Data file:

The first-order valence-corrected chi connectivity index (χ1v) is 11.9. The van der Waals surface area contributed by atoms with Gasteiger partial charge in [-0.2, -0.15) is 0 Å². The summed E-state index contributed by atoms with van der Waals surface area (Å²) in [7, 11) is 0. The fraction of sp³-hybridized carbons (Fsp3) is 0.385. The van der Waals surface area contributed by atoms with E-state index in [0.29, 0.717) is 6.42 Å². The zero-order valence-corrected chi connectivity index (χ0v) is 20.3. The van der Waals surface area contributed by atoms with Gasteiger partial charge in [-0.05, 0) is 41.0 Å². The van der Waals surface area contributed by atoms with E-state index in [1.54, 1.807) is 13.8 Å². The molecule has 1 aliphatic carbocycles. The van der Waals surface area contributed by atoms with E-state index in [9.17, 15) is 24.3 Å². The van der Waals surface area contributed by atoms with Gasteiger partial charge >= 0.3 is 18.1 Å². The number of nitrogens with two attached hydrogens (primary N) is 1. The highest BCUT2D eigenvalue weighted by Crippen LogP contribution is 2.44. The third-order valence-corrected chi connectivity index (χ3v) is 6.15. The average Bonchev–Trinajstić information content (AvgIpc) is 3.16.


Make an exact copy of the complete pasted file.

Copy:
The first-order valence-corrected chi connectivity index (χ1v) is 11.9. The van der Waals surface area contributed by atoms with Gasteiger partial charge in [-0.2, -0.15) is 0 Å². The summed E-state index contributed by atoms with van der Waals surface area (Å²) in [7, 11) is 0. The fraction of sp³-hybridized carbons (Fsp3) is 0.385. The van der Waals surface area contributed by atoms with E-state index in [0.29, 0.717) is 6.42 Å². The zero-order valence-corrected chi connectivity index (χ0v) is 20.3. The van der Waals surface area contributed by atoms with Gasteiger partial charge in [-0.05, 0) is 41.0 Å². The van der Waals surface area contributed by atoms with E-state index in [1.54, 1.807) is 13.8 Å². The molecule has 1 aliphatic carbocycles. The van der Waals surface area contributed by atoms with E-state index in [9.17, 15) is 24.3 Å². The van der Waals surface area contributed by atoms with Gasteiger partial charge >= 0.3 is 18.1 Å². The number of nitrogens with two attached hydrogens (primary N) is 1. The highest BCUT2D eigenvalue weighted by Crippen LogP contribution is 2.44. The third-order valence-corrected chi connectivity index (χ3v) is 6.15. The average Bonchev–Trinajstić information content (AvgIpc) is 3.16.